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Some more Messages Upon a Palmtop from the Most Unusual Places.

Collected by Linda Worthington and edited by Ed Keefe

Live: From the Solar Eclipse

Here is the promised August 11, solar eclipse MUP.

I drove into Siofok on Lake Balaton in Hungary to be in the totality path.

The town reminded me of the New Jersey shores: crowds, snack stands, carnival atmosphere. The beach was completely packed solid with bodies. Everyone was wearing these funny eclipse sunglasses. When the moon started covering the sun some even went into the water and stood there watching.

We escaped the crowds and sat in an outdoor restaurant, "with a view".

When the totality occurred all you could hear is tremendous noise. Everyone was cheering and yelling. I always believed this to be an exaggeration, but indeed it got completely dark.

Quite an experience!

Robert Walker, 70167,543

A Mountain MUP

After reading so many MUPs over the years, I am finally taking the time to write one. I'm sitting in the "dining room" of Lonesome Lake Hut, Franconia Notch, in the White Mountains of New Hampshire. I know some of you hike this area. In fact, a few years back, I missed running into Linda by only one or two days.

Lonesome Lake Hut is the southernmost of the nine huts run by the Appalachian Mountain Club. The chain of huts is spaced about a day's hike apart along the Appalachian Trail. The huts make the wilderness accessible to those of us who want the backpacking experience without the hassle. This means that you get a dry bed with a mattress and blankets plus hot meals for dinner and breakfast. When I started hiking up here in 1976, you got all that for $9.75 per night. It's more now but still an incredible bargain.

Lonesome Lake itself sits below the "back side" of Cannon Mountain one of the oldest ski areas in the US. Cannon is typical of many mountains in the Whites where the terrain is incredibly steep near the bottom and levels off only near the top. The ski area is actually a state park and they run the tram year round for anyone willing to pay the price of a ticket so you can hike up the trail to the summit and find some tourist looking at you like you're from another planet. A side benefit of this is that hikers can buy a hamburger for lunch, if that's what flips your patty. A couple of years ago I broke down and actually did that. The burger was on a par with most ski area food.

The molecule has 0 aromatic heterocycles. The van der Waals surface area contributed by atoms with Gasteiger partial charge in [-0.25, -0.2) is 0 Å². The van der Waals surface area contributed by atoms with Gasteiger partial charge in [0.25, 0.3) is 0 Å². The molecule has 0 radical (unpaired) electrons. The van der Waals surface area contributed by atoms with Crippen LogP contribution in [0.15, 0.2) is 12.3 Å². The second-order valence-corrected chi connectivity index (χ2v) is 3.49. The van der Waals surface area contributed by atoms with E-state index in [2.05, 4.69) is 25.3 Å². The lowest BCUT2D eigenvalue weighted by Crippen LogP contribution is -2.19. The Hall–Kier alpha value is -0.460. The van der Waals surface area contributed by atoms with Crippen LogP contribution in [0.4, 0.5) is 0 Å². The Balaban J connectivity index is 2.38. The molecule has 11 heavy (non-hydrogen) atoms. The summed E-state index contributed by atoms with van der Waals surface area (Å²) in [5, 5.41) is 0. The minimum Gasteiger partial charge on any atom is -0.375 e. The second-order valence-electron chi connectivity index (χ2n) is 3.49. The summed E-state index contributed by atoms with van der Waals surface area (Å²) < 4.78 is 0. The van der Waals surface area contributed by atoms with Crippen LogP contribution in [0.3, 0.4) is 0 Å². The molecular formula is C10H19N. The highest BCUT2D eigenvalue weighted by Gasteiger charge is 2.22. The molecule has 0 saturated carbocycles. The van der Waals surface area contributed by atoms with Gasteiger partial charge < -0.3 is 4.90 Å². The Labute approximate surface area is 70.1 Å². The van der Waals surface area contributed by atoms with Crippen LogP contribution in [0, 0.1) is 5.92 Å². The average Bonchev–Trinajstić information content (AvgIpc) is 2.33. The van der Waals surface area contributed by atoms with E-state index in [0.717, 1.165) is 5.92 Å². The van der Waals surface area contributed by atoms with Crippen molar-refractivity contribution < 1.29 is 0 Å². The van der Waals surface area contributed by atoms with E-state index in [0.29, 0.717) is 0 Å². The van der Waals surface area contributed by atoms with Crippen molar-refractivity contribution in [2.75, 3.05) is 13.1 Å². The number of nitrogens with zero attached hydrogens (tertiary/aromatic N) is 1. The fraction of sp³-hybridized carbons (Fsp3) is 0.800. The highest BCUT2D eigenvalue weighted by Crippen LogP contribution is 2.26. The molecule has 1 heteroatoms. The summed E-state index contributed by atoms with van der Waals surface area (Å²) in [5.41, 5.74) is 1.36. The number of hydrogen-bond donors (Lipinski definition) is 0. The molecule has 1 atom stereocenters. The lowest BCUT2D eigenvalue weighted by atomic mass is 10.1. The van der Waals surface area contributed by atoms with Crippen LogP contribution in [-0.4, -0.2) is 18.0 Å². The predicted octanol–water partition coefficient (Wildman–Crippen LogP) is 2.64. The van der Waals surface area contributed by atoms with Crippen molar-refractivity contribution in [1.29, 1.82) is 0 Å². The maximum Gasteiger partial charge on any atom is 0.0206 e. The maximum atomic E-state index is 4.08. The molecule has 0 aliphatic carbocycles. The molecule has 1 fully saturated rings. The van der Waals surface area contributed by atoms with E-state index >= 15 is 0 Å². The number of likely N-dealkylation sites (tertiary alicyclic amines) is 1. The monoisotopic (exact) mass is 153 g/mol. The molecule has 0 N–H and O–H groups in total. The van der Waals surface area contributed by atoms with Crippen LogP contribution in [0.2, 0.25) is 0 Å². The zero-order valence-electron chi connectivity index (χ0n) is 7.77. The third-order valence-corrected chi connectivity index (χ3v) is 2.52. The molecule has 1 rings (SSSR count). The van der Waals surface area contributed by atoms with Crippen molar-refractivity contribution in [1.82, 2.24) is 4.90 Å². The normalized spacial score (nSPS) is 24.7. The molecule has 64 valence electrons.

I must admit that I'm writing this on a WinCE machine, not my no longer quite trusty 200LX. I carried the 200LX on several of our annual hikes and used it to record our (my kids and my) progress on climbing the New Hampshire 4000 footers, keep track of who paid their deposits, etc. Right now the backlit screen of the Wince machine is making it possible to write by the propane gas lamps used in the huts.

That's all. Some of my other MUPs that never got posted: sitting in the dome car of the train to the Grand Canyon; eating lunch at the top of Mt. Washington; etc. Of course I carried the 200LX over the summit of every mountain located on any trail linking two huts, but I guess that doesn't count. ;-)

So, how'd I do for my first MUP?

Jim Scheef [FUSE], 76702,1654

What's With New Hampshire Mountains?

Well, this was begun on the mountain, but it was soooo cold in my T-shirt, that I did not finish it. We took the AutoRoute to the peak of Mt Washington, the highest peak in NH. The road is VERY steep (12% average) and runs for 7.6mi. Took about 30-35 min. to climb up with several breaks along the way in stunning spots with visibility that just did not end. They claimed at the mountain office that visibility at the top was 20mi but it was zero - there was a cloud sitting on the peak. But, below it, the visibility was just amazing.

They have a great road up, although it is scary at times. We averaged 15-20 mph, although there are road races up the hill annually and the record is now something less than 7 minutes which works out to average over 65mph. I just don't understand how they take the frequent curves at speeds even approaching 40-50mph! Yikes...